How You Can Run Your Own Free Film Festival

By Stuart Black Last edited 18 months ago
How You Can Run Your Own Free Film Festival
Peckham Rye Outdoor Cinema. Photo credit: Electric Pedals.

Since 2010, the rather brilliant Free Film Festivals initiative has swept across London, starting off with Peckham and Nunhead then more or less engulfing the capital in community-run screenings. And now the organisers want to encourage other postcodes to join in with a brand new website that explains everything you always wanted to know about FFF (but were afraid to ask).

"We want to make it as easy as possible for people to start their own festivals," says founding organiser Neil Johns. "So we’ve put all the answers to all the questions we get online covering everything from: do I need a license? to health and safety."

So this is where you need to go — www.freefilmfestivals.org — just click on the 'Start a Festival' section, have a read then think about the films you want to share with your friends and neighbours. The site also has all the listings for upcoming films and festivals as before.

Johns is also in the process of setting up mentoring arrangements so that people who've already done it can help those who want to have a go. "There’s no such thing as a centre for the Free Film Festival idea apart from me and my garage," he jokes.

Screening at Herne Hill Station.

"We want to say that this is happening and you can take part. You don’t need to be a film buff or have experience of doing something similar. It’s all about local people in a micro-community who, like a lot of Londoners, want to celebrate their area. So ideally, the audience should be within walking distance."

He adds that the initiative isn't just confined to the capital either. "They've all been in London up to now — apart from a one-off in Weston-super-Mare. But there's absolutely no reason why it couldn't work anywhere. I'd be happy to see one taking place on an island of the west coast of Scotland."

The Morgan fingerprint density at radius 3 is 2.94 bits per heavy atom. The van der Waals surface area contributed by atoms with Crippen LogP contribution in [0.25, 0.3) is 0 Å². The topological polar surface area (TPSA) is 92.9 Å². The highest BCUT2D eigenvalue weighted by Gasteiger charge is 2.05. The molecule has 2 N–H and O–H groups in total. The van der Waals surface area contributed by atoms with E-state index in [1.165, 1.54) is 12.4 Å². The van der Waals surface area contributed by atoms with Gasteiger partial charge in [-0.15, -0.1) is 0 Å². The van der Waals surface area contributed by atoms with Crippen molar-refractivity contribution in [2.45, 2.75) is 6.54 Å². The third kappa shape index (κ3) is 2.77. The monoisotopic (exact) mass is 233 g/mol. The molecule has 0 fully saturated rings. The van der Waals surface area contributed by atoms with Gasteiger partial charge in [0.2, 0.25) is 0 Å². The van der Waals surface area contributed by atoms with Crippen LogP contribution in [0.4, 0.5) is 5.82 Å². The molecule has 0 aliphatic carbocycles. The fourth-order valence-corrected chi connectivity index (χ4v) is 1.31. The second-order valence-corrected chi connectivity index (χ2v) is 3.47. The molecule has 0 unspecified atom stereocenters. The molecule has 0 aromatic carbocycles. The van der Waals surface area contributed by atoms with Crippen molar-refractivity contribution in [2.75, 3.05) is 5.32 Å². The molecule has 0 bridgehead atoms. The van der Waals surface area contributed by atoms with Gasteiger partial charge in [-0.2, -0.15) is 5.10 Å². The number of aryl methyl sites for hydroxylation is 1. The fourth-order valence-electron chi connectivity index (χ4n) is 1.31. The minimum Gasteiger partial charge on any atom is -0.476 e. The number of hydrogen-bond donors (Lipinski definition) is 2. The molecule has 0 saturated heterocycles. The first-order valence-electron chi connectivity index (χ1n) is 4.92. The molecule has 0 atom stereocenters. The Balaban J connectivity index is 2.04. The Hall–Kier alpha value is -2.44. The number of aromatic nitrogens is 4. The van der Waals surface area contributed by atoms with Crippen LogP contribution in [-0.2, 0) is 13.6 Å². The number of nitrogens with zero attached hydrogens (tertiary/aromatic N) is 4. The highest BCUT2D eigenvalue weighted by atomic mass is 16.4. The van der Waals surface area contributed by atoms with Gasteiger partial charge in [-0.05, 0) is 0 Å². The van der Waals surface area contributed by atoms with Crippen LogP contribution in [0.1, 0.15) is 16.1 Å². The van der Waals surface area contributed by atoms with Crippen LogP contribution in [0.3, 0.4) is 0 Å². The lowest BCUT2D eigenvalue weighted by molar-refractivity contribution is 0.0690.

Perhaps the coolest thing about the FFF so far is that it has encouraged people to put on films in unusual local locations and landmarks — a night of Japanese horror movies with live drumming in a chapel in Peckham was one memorable example (see picture below). More regularly, you can attend outdoor summer screenings powered by bike — and again the website provides info on who to talk to at your local park if you like the idea.

Johns adds that if you do start a festival it will require commitment: "It's not rocket science but it can be hard work co-ordinating and organising, so don't underestimate it. But it is fun and it is rewarding — and you'll be amazed at how an initial idea can mushroom as more people come on board." As you can see from the pictures below, that also means all manner of workshops and innovative local events on top of the screenings themselves.

There are about eight Free Film Festivals running at the moment — hopefully with this website making it easier, we'll soon have 80 to choose from.

Click here for all the information.

Screening with live drummers at the Asylum Chapel, Peckham.
Make a Film in a Day workshop, 2012.
Screening at the Southwark Asian Centre.
Project Wild Thing.

Last Updated 17 March 2016

Tom Bailey

Hello, Hooray for more film events! This might be of interest to anyone thinking about it. I wrote this guide for organisers of temporary screening events for FilmHub South East in 2014. http://shycamera.co.uk/thought...